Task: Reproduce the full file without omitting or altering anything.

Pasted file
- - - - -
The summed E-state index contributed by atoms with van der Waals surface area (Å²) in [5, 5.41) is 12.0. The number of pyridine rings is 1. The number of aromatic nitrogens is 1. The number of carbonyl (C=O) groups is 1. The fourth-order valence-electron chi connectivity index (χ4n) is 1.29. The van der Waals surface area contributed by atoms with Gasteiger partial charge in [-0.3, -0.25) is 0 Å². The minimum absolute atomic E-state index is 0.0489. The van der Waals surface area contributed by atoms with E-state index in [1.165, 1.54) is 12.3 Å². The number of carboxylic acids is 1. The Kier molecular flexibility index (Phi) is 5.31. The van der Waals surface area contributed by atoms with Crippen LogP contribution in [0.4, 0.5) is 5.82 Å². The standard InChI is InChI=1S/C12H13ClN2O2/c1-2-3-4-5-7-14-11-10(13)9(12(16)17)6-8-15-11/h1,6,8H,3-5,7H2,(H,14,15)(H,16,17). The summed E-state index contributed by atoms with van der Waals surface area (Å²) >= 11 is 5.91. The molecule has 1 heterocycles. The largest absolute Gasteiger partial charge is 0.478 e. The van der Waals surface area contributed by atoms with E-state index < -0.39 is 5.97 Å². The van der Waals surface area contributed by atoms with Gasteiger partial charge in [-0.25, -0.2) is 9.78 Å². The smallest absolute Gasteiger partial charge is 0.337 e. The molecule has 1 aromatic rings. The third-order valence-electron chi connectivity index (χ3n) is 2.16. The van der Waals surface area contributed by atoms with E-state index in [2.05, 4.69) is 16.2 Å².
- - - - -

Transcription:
The summed E-state index contributed by atoms with van der Waals surface area (Å²) in [5, 5.41) is 12.0. The number of pyridine rings is 1. The number of aromatic nitrogens is 1. The number of carbonyl (C=O) groups is 1. The fourth-order valence-electron chi connectivity index (χ4n) is 1.29. The van der Waals surface area contributed by atoms with Gasteiger partial charge in [-0.3, -0.25) is 0 Å². The minimum absolute atomic E-state index is 0.0489. The van der Waals surface area contributed by atoms with E-state index in [1.165, 1.54) is 12.3 Å². The number of carboxylic acids is 1. The Kier molecular flexibility index (Phi) is 5.31. The van der Waals surface area contributed by atoms with Crippen LogP contribution in [0.4, 0.5) is 5.82 Å². The standard InChI is InChI=1S/C12H13ClN2O2/c1-2-3-4-5-7-14-11-10(13)9(12(16)17)6-8-15-11/h1,6,8H,3-5,7H2,(H,14,15)(H,16,17). The summed E-state index contributed by atoms with van der Waals surface area (Å²) >= 11 is 5.91. The molecule has 1 heterocycles. The largest absolute Gasteiger partial charge is 0.478 e. The van der Waals surface area contributed by atoms with E-state index < -0.39 is 5.97 Å². The van der Waals surface area contributed by atoms with Gasteiger partial charge in [-0.25, -0.2) is 9.78 Å². The smallest absolute Gasteiger partial charge is 0.337 e. The molecule has 1 aromatic rings. The third-order valence-electron chi connectivity index (χ3n) is 2.16. The van der Waals surface area contributed by atoms with E-state index in [2.05, 4.69) is 16.2 Å².